Additionally, Twistlock now also allows you to block images that include specific CVEs. For example, if you deem that CVE-2016-1238 is particularly dangerous in your own environment, you can create a rule that will block deployment of images with that specific CVE while not impacting other images that don’t include it.
Finally, Twistlock now allows you to whitelist CVEs on a per rule basis (previously this was a global whitelist). For example, you may determine that a particular CVE isn’t relevant to your web containers because you mitigated the vulnerability in another way. Twistlock now enables you to create a rule like ‘ignore CVE-2016-1238 on containers named web-*’.
Vulnerability management for binary components
Typically, software in images is added through a package manager, such as apt, yum, or npm. Twistlock has a diverse set of upstream vulnerability data sources covering many different package managers across operating systems, including coverage for Node, Python, Java, and Ruby components. In these cases, Twistlock typically uses the package manager’s metadata to discover the installed components and versions and compares this data to the realtime CVE data feed provided via the intelligence stream. However, sometimes you may install software into images not using a package manager, such by just having a line in a Dockerfile to ADD the binary to the image or building the it via a configure, make, install approach. In these cases, there is no package manager data associated with the application.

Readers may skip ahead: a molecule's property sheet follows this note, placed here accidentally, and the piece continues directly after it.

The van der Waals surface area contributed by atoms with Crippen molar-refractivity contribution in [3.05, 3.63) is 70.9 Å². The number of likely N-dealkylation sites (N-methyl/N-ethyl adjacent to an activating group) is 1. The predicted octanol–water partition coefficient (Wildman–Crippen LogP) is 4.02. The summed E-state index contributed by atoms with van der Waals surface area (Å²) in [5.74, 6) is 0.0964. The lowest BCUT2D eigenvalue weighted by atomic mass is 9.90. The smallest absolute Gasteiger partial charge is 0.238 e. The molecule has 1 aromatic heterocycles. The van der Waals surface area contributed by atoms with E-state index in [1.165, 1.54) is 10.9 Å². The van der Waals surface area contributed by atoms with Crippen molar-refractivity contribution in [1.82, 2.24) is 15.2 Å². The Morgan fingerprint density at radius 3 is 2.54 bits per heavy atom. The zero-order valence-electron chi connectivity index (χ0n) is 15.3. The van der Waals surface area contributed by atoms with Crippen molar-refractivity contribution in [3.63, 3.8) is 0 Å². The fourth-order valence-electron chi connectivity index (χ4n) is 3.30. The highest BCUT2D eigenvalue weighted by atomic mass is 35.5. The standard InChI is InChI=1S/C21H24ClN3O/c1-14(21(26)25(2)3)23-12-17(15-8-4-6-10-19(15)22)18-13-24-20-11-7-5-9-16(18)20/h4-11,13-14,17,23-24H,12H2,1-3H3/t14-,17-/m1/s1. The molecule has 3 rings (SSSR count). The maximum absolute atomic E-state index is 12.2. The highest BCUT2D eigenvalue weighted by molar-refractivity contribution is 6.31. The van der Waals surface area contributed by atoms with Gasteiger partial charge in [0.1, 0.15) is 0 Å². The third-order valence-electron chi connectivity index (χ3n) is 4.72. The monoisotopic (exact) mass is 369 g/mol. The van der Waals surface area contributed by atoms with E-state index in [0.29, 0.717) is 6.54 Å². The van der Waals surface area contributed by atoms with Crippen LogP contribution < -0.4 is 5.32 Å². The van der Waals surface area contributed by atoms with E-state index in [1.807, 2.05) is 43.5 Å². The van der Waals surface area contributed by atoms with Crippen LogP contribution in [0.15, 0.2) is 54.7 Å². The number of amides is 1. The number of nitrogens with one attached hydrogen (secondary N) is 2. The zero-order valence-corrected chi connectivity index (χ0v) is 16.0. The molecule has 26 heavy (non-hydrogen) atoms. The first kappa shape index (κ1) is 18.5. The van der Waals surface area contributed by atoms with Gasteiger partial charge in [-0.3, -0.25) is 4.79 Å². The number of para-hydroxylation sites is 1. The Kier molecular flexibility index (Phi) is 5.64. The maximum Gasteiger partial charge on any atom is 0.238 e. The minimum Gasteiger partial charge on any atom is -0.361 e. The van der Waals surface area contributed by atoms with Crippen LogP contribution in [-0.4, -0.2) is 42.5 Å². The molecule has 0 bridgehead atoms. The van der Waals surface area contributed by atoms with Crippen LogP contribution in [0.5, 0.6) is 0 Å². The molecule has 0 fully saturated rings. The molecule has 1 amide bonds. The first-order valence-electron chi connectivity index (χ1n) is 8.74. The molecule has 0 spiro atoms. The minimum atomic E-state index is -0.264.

In 1.7 and beyond, Twistlock uses a variety of advanced analysis techniques to detect metadata about software not installed via packages managers. This analysis then feeds our existing vulnerability detection and blocking mechanisms, continuing to give you a single view of all the vulnerabilities within a given image, regardless of whether they’re from the distribution layer, an app package manager, or added independently.
In Windows Server 2016, Microsoft introduced support for Docker on Windows. In 1.7, we’ve added support for vulnerability management for Windows images.\
Twistlock can integrate protection of Windows and Linux hosts seamlessly into the same environment. Specifically, a single Twistlock Console can protect both Windows and Linux Docker hosts. Twistlock’s Intelligence Stream has been updated to include vulnerability data from Microsoft, so as new CVEs are discovered in your Windows images, Twistlock will detect and alert on these findings, the same way it does on Linux.